Elizabeth City CBOC Ground Breaking - Hampton VA Medical Center
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Hampton VA Medical Center

 

Elizabeth City CBOC Ground Breaking

More than 212 Veterans and community leaders braved the cold January morning to participate in the ground breaking ceremony.

More than 212 Veterans and community leaders braved the cold January morning to participate in the ground breaking ceremony.

Tuesday, January 11, 2011

Veterans living in northeastern North Carolina are closer to having a new state-of-the-art, local VA health care facility as nearly 200 people braved the cold Friday morning to attend the formal groundbreaking ceremony for the new VA community based outpatient clinic to be located at 1845 West City Drive, Elizabeth City, N.C.

Representatives for Senator Burr, Senator Hagan and Congressman Butterfield were joined by city and county officials, as well as representatives from state and local Veteran Service Organizations and VA’s Mid-Atlantic Health Care Network, which oversees VA health care in North Carolina, Virginia and a portion of West Virginia.

Making this ground breaking special was the number of Veterans who turned out for the event. Veterans ranging in age from mid-20s to mid-80s, and representing service to America from World War II, Korea, and Vietnam to current operations in Iraq and Afghanistan, were present to see the official start of the building process, which, depending on the weather, should culminate in a ribbon cutting in the fall.

Adding to the ceremony was the singing of the National Anthem by Tish Leonard from the Hampton VAMC and the presentation of the colors by members of the Northeastern Junior ROTC Ceremonial Color Guard.

Addressing the crowd, DeAnne Seekins, Hampton VAMC’s director, talked about VA’s commitment to enhancing access to care around the nation. “North Carolinians are proud patriots. Time and time again you have answered the call to protect and defend our nation and our allies. One of VA’s primary goals for the 21st century is to increase every Veteran’s access to America’s largest health care network. Part of my responsibilities is to increase access by making care available closer to where Veterans live.

“The leadership and staff of the Hampton VA Medical Center is diligent in our efforts to open this clinic where we can provide quality health care to Veterans residing in the Albermarle area. The new clinic will be a model for primary care and other services, and will offer Veterans living in northeastern North Carolina primary care and mental health services that were previously unavailable without commuting to the Hampton VAMC,” she said.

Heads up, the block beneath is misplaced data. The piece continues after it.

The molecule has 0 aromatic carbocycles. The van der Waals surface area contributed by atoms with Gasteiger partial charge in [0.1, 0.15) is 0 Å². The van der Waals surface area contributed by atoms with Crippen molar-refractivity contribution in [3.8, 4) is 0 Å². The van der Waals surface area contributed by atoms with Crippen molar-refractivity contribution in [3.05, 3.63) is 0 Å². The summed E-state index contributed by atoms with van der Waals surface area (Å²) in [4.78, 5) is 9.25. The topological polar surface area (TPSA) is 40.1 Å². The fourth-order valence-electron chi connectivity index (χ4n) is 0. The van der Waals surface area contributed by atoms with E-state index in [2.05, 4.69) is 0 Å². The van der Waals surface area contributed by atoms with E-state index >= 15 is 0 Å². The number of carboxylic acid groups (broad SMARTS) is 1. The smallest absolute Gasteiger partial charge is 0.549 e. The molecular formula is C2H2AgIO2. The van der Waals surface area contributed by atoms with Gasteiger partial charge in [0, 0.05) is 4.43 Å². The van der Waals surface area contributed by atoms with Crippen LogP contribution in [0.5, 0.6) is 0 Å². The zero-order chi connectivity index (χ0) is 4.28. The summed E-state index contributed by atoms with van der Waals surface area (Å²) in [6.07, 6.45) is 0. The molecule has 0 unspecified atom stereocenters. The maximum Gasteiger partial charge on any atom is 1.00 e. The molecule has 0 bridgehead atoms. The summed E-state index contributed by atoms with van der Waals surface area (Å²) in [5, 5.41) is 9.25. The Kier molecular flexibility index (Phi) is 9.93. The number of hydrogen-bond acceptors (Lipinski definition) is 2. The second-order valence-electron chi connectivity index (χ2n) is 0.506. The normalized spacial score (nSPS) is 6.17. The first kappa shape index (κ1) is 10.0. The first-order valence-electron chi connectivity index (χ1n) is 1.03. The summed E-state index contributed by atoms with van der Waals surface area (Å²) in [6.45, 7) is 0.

This clinic joins a network of more than 800 around the country, each acting as extensions of the 157 VA medical centers in providing care to more than five million Veterans. According to Agustin Davila, the deputy network director, this clinic is one of four new outpatient clinics the network will open this year, joining the current network of eight VA Medical Centers and 18 outpatient facilities serving more than 320,000 Veterans. When completed, the new clinic will augment the services of the Hampton VAMC. The clinic will encompass more than 7,000 square feet and is projected to provide health care services to about 2,400 Veterans.

In addition to primary care services, the clinic will be staffed to provide basic mental health services through a psychiatrist, psychologist and a social worker. This facility will also be equipped with equipment that will support telehealth services such as teleretinal imaging. Veterans needing additional services will be referredto Hampton or other VA Medical Centers as needed.

Speaking on behalf of the area’s Veterans was Master Chief Petty Officer TC Oneyear, U.S. Navy Retired. A 30-year Veteran of the Navy and 14 years in the Merchant Marines, this lifetime member of VFW Post 6060 has been deeply involved in making this clinic a reality. “Rest assured I think that what I say today will echo with all my brother and sisters in arms, from the Fleet Reserve Association, American Legion, Chief Petty Officers Association, Disable American Veterans, Game Wardens of Vietnam and all the service organizations that are out there assisting Veterans.

“In the Albermarle area, there are over 10,000 Veterans, some of which have never reached out to the VA because of the travel. This clinic will reduce travel and especially reduce time spent on things like routine checks, prescriptions and refills. This clinic will no doubt have an outstanding and caring staff that will treat our local Veterans with the respect and dignity they deserve for their service here and in far distance lands, so that we all can enjoy the freedom we have today."


 

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